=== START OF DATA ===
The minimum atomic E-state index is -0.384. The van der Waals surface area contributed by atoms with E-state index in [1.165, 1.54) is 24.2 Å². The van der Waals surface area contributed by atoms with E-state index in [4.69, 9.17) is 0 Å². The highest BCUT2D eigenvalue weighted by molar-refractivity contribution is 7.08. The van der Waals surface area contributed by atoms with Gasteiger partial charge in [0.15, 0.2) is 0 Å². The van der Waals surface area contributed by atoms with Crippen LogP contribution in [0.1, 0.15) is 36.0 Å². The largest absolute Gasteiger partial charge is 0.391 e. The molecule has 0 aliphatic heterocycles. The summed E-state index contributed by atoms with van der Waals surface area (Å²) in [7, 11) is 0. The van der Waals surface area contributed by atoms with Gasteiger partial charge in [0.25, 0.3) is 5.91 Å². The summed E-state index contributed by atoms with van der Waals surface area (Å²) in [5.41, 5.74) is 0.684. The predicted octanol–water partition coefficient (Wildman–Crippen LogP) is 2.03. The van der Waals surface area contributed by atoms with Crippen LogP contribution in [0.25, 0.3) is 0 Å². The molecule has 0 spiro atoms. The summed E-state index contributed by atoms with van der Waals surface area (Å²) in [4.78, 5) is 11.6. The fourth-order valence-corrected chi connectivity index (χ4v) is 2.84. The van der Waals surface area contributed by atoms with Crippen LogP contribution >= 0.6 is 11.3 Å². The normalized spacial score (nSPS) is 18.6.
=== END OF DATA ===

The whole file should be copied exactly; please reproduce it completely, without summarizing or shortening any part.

The minimum atomic E-state index is -0.384. The van der Waals surface area contributed by atoms with E-state index in [1.165, 1.54) is 24.2 Å². The van der Waals surface area contributed by atoms with E-state index in [4.69, 9.17) is 0 Å². The highest BCUT2D eigenvalue weighted by molar-refractivity contribution is 7.08. The van der Waals surface area contributed by atoms with Gasteiger partial charge in [0.15, 0.2) is 0 Å². The van der Waals surface area contributed by atoms with Crippen LogP contribution in [0.1, 0.15) is 36.0 Å². The largest absolute Gasteiger partial charge is 0.391 e. The molecule has 0 aliphatic heterocycles. The summed E-state index contributed by atoms with van der Waals surface area (Å²) in [7, 11) is 0. The van der Waals surface area contributed by atoms with Gasteiger partial charge in [0.25, 0.3) is 5.91 Å². The summed E-state index contributed by atoms with van der Waals surface area (Å²) in [5.41, 5.74) is 0.684. The predicted octanol–water partition coefficient (Wildman–Crippen LogP) is 2.03. The van der Waals surface area contributed by atoms with Crippen LogP contribution in [0.25, 0.3) is 0 Å². The molecule has 0 spiro atoms. The summed E-state index contributed by atoms with van der Waals surface area (Å²) in [4.78, 5) is 11.6. The fourth-order valence-corrected chi connectivity index (χ4v) is 2.84. The van der Waals surface area contributed by atoms with Crippen LogP contribution >= 0.6 is 11.3 Å². The normalized spacial score (nSPS) is 18.6.